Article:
The main messages that the audience gets from most of Willy Loman's actions can be summarized in the following:
This is because, as it is evident throughout the play, Willy Loman has never really had a backbone that would provide him with the self-assurance that is so needed to make good choices and move on through life. Part of this lack of back-bone comes from the fact that Willy was abandoned by his father so early in life. Also, right as he is left with his elder brother as his main keeper, his brother also leaves. Willy never really had the male role model that he very much needed to understand his role as a son, a father, and a husband. This is the main reason why he basically failed at all three.
The result of a living without guidance leads Willy to double-guess himself all of the time. On one hand, he calls himself "vital" and "well-liked" while, on the other hand, he has to ask his mistress whether he is funny, or whether he is likable. Likewise, while he feels sure that he is ready to go explore Alaska with his brother, he again double-guesses himself and asks Linda what she thinks about the possibility. Willy just is not capable of making an educated decision and create viable choices from them. He simply has no clue who he is, or what he has to offer.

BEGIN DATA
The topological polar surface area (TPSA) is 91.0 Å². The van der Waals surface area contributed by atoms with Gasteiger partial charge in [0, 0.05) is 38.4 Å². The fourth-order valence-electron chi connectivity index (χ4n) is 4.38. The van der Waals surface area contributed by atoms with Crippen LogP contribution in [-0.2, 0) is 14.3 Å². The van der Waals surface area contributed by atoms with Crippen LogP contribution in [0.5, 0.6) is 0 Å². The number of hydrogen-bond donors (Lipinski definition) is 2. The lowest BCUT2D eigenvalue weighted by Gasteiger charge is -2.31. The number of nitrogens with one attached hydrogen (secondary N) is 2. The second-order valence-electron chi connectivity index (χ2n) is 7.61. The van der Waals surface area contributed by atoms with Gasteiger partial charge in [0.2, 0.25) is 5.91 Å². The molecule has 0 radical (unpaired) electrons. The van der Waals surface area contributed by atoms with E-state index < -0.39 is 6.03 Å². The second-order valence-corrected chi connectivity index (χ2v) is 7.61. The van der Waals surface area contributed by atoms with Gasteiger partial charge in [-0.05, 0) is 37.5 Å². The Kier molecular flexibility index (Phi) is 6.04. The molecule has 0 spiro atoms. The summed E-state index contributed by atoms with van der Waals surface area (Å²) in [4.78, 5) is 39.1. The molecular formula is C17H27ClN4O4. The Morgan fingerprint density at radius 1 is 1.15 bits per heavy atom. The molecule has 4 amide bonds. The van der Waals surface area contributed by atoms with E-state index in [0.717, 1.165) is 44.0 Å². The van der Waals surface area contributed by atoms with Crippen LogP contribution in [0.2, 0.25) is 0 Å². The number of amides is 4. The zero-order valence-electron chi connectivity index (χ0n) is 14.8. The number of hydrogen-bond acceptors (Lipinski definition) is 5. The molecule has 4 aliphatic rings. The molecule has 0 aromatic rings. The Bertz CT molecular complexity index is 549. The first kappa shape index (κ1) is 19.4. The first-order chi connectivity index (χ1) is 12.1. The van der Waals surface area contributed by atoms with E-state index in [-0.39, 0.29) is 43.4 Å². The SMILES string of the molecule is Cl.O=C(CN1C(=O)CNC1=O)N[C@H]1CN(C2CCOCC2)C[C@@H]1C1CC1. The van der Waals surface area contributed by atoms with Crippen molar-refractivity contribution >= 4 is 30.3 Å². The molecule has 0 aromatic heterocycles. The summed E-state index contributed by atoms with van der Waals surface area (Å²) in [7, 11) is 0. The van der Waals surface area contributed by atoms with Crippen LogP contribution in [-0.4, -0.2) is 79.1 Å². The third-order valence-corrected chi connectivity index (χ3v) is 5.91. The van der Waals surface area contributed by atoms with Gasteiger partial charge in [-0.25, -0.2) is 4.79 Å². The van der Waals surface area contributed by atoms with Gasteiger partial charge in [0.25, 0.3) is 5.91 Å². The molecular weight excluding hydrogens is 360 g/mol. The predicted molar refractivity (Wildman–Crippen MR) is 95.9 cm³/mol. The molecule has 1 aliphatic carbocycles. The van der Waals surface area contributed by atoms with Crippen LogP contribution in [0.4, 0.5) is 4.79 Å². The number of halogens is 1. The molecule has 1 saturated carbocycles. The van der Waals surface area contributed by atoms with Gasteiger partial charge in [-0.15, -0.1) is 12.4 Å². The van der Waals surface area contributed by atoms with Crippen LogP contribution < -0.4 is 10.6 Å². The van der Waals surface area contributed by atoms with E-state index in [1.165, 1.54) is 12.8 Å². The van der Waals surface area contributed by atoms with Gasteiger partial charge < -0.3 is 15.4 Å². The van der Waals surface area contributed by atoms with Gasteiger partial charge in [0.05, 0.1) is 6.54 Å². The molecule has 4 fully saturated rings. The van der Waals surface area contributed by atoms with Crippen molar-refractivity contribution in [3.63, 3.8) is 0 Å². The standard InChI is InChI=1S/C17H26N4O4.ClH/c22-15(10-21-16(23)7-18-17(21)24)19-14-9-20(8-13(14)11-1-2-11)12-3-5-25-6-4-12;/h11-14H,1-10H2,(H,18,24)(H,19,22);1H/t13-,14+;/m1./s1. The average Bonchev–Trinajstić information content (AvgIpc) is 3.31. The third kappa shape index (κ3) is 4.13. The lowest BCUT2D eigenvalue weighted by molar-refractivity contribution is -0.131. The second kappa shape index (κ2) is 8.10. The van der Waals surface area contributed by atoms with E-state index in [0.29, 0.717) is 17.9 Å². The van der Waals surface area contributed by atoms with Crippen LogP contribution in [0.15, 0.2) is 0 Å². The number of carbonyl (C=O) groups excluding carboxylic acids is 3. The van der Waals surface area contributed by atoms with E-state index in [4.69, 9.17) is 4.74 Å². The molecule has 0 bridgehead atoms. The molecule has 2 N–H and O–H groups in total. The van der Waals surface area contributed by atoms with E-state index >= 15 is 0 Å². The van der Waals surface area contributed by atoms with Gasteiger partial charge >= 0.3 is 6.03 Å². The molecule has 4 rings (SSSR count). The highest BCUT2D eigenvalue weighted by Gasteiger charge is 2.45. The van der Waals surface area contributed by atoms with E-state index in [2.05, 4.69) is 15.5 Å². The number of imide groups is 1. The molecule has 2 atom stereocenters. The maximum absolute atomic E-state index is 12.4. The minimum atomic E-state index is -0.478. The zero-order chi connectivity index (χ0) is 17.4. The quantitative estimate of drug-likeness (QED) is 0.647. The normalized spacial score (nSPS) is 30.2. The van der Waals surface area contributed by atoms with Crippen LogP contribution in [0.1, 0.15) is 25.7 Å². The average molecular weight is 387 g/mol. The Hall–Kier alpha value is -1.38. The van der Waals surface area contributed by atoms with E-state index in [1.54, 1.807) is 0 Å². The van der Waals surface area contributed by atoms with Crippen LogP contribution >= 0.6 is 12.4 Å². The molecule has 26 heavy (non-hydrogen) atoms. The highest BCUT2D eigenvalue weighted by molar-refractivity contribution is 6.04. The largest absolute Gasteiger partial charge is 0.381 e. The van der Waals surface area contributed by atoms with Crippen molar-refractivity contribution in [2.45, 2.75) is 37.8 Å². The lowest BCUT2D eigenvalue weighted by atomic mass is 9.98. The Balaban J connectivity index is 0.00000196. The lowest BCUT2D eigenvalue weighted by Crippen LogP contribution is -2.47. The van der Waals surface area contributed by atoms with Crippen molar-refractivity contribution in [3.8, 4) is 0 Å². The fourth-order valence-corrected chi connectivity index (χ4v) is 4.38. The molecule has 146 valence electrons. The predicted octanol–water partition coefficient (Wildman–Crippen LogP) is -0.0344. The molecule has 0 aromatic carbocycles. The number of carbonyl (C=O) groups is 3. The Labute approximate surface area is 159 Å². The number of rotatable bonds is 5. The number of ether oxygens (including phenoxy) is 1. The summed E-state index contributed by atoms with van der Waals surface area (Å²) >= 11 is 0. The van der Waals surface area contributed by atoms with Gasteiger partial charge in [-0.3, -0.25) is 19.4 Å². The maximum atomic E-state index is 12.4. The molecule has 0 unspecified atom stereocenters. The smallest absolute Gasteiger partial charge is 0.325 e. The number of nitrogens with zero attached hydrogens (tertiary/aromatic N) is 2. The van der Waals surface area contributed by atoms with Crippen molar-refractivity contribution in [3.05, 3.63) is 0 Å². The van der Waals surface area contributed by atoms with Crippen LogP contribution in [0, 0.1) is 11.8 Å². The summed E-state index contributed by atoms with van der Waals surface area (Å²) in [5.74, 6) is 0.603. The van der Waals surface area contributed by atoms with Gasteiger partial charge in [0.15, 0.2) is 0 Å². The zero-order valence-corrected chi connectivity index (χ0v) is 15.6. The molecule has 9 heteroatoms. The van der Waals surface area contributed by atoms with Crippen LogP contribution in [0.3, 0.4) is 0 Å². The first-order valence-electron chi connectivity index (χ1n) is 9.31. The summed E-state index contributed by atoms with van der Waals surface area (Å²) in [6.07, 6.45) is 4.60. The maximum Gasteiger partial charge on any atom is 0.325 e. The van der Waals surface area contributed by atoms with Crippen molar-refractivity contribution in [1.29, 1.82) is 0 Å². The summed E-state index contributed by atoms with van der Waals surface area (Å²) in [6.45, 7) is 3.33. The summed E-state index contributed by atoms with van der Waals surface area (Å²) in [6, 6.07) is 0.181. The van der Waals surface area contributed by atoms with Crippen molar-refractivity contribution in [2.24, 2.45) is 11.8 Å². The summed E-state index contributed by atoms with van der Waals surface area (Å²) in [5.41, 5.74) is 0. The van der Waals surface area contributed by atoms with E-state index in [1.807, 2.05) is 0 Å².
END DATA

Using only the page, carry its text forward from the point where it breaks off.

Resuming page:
Then there is the Chevy. When the car was first purchased it was a sign of great times to come. The car was one of Willy's prized possessions, and having come to own it represented a sign that his American Dream was well on its way to come true.
However, time has passed, and the Chevy no longer does the job it once did; like Willy, the car is outdated and needs a lot of fixing up. Yet, despite of all this, the mixed emotions that Willy has about it shows Willy's own inability to think objectively- he simply goes with what he feels at the time. This huge flaw is what leads his life on a road to nowhere.